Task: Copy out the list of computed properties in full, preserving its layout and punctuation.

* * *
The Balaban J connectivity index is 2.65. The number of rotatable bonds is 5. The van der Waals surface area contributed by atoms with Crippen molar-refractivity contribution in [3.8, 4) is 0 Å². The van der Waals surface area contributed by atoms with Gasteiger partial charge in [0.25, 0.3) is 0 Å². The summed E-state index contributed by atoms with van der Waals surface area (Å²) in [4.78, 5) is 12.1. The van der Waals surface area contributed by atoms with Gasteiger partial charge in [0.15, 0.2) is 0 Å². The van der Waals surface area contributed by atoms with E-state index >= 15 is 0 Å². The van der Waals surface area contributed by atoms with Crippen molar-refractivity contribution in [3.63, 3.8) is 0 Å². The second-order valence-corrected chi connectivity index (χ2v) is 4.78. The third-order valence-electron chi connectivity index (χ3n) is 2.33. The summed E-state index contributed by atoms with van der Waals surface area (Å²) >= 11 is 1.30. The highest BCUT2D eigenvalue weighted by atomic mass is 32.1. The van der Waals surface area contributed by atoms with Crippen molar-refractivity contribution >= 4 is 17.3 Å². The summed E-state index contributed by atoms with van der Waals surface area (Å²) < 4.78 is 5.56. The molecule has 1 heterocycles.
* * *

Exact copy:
The Balaban J connectivity index is 2.65. The number of rotatable bonds is 5. The van der Waals surface area contributed by atoms with Crippen molar-refractivity contribution in [3.8, 4) is 0 Å². The van der Waals surface area contributed by atoms with Gasteiger partial charge in [0.25, 0.3) is 0 Å². The summed E-state index contributed by atoms with van der Waals surface area (Å²) in [4.78, 5) is 12.1. The van der Waals surface area contributed by atoms with Gasteiger partial charge in [0.15, 0.2) is 0 Å². The van der Waals surface area contributed by atoms with E-state index >= 15 is 0 Å². The van der Waals surface area contributed by atoms with Crippen molar-refractivity contribution in [3.63, 3.8) is 0 Å². The second-order valence-corrected chi connectivity index (χ2v) is 4.78. The third-order valence-electron chi connectivity index (χ3n) is 2.33. The summed E-state index contributed by atoms with van der Waals surface area (Å²) >= 11 is 1.30. The highest BCUT2D eigenvalue weighted by atomic mass is 32.1. The van der Waals surface area contributed by atoms with Crippen molar-refractivity contribution >= 4 is 17.3 Å². The summed E-state index contributed by atoms with van der Waals surface area (Å²) < 4.78 is 5.56. The molecule has 1 heterocycles.